Emerge Unstoppable in 2011!

Emerge Unstoppable in 2011! That's my mission this year. Join me as I blog about life during divorce, raising a three year old, and the fight to live one's dream of being a writer, a graphic designer, a prayerfully a success at it all.

Monday, March 7, 2011

Malleable Monday - "A" is for Abstract

Welcome to Malleable Monday and the first letter in the new writer’s alphabet. This is for those folks who desire nothing more than a cliff to take a leap of faith from. This is not a lesson in the business of publishing, nor is it necessarily about craft, but more the direction and motivation new writers need to put pen to paper and get writing.

“A” is for Abstract, as in “to think in the abstract.” It means without reference to specific circumstances or practical experience (Collins English Dictionary - Complete & Unabridged 10th Edition 2009 © William Collins Sons & Co. Ltd. 1979, 1986 © HarperCollins Publishers 1998, 2000, 2003, 2005, 2006, 2007, 2009

Let’s start with the simple idea of letting go of what we know and experience everyday and delve into abstract thinking. I’m certain in each of you the same school of thought has been implanted – writers write what they know.

Is that true? It is entirely possible. The difference between a fantastic fiction writer and anyone else is their ability to take everyday experiences and spin them into the abstract. Say, for instance, you take a walk early one morning (a bit of my own advice for new writers) and on your walk the air is thick with moisture and carries with it the rich, hearty smell of bacon frying in the pan. It’s a lovely experience, no doubt, but if it inspires you to write something what will that be - I smelled bacon on my walk this morning. A good start, but go one conceptual step further.

Are you a Sci-Fi writer? Maybe the rich, hearty smell is the smell of the 900-foot tall spindle trees on your planet that reach into the atmosphere to feed off grease-filled troposphere. If you’re a romance writer, maybe that’s your overnight conquest in the kitchen courting you with his culinary prowess. Or, if you write suspense, that could be something other than bacon frying in the pan, if you know what I mean.

Point is James Cameron didn’t make Avatar a grand success by producing a story about a marine who was dispatched on a mission during wartime to find his loyalties lie with the people he is charged to eradicate. Though touching, we often experience war, growth, and relationships in person or on the evening news. No, James Cameron made Avatar a captivating story by creating a visually fantastic world we were unfamiliar with, and drawing us into stunning characters we could relate to like a paraplegic marine thrust into a computerized capsule in order to take on the identity of his enemy. Does your protagonist have to be blue in order to encourage emotion? Absolutely not, but your story has to be fresh, different, an original idea from your brain containing imaginative, thought-provoking content, characters and scenery.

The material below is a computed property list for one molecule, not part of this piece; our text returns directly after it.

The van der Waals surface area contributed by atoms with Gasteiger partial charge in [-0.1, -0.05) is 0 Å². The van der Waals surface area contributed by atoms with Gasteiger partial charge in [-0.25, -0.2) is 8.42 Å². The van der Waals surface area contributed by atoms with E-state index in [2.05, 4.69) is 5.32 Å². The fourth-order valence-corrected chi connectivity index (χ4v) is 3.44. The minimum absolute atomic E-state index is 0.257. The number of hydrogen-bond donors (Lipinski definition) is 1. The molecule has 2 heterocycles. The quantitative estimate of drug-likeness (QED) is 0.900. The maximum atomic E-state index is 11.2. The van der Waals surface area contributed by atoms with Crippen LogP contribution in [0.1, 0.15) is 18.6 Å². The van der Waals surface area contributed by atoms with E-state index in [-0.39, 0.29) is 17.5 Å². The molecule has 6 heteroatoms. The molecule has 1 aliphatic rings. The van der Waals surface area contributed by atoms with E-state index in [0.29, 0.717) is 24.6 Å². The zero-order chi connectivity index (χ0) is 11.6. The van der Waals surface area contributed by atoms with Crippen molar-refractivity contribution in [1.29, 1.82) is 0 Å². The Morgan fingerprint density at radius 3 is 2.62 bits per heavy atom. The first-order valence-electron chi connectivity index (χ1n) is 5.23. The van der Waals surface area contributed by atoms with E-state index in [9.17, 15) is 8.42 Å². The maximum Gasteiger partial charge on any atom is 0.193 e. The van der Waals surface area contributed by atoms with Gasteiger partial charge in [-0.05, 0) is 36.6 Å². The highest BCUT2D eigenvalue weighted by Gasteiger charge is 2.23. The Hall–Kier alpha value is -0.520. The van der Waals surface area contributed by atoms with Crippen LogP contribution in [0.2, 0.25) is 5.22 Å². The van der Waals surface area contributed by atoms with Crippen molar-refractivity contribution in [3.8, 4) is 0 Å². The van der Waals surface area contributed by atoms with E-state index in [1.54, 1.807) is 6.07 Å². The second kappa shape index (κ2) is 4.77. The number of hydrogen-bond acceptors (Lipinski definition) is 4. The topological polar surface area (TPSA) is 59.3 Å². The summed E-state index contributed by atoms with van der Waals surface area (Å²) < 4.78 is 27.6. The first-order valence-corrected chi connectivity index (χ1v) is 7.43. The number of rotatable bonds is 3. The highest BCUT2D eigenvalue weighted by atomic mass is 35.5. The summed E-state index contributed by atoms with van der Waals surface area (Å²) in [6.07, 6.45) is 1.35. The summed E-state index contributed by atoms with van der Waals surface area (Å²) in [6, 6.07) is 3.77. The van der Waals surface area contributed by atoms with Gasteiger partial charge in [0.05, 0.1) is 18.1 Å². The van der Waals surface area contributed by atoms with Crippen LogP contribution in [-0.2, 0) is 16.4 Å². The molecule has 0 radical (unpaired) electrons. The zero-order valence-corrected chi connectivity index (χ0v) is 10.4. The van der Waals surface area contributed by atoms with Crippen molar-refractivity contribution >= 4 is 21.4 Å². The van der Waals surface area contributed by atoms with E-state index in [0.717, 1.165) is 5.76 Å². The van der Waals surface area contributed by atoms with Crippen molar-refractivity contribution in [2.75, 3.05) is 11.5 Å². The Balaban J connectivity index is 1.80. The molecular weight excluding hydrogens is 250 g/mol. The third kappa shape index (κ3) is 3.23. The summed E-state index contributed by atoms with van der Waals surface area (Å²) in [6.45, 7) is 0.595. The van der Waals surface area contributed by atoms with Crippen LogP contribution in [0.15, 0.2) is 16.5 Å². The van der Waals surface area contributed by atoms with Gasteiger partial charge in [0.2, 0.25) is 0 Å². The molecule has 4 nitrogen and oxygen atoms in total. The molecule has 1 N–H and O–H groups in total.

Does the idea of abstract thinking test you? Good. Sometimes the best things in life come out of challenge. Try reinventing yourself at forty, or making a career change at fifty-five. Sure it’s difficult, but who said rewards come easy.

Now, it’s time for you to join the conversation. Whether you are a new writer or someone who has published thirty books, if you’re reading this take a minute to share one teensy-weensy abstract thought. Pick one of the following basic subjects: 1) Bright yellow daffodils lifting their heads to the noonday sun; 2) an azure sky filled with fire; or 3) the sound of silence from a snow-covered mountain top and write the abstract start it inspires in you. Go all out! Put your craziest, weirdest, most out-of-the-box thoughts into a sentence or two and comment. Let’s see what our peers have to say.

Until Wednesday, I remain Unstoppable


  1. Don breathed in the cold mountain air so deeply his sinuses hurt. The blue sky here at the peak of Mt.Credence was so clear, the air so thin, the snow so blindingly white-- he felt upside down somehow, as if he'd taken a dive into a pool and landed on the bottom of dry concrete, looking up.
    Silence pressed from all around. He took another deep snort of air, just to hear the sound of his own breathing, to make sure he was there, somewhere, present and alive.
    Or was he?

  2. The day was hot, too hot for the middle of March, but there it was, and so it must be. No cloud touched the crystalline blue of the sky, a blue that radiated and sizzled in its intensity. Without warning the rumble of thunder reached across time and distance to announce the approach of wet and dark, even though no visible sign reinforced the statement. A patch of yellow daffodils lifted their heads to the noonday sun, looking for reassurance. Blades of grass whispered to each other inquisitively. Could relief be on its way? ...

  3. Pam and Megan...fabulous! Thanks so much for playing along. You both write beautifully. I however use "ly" words. :-)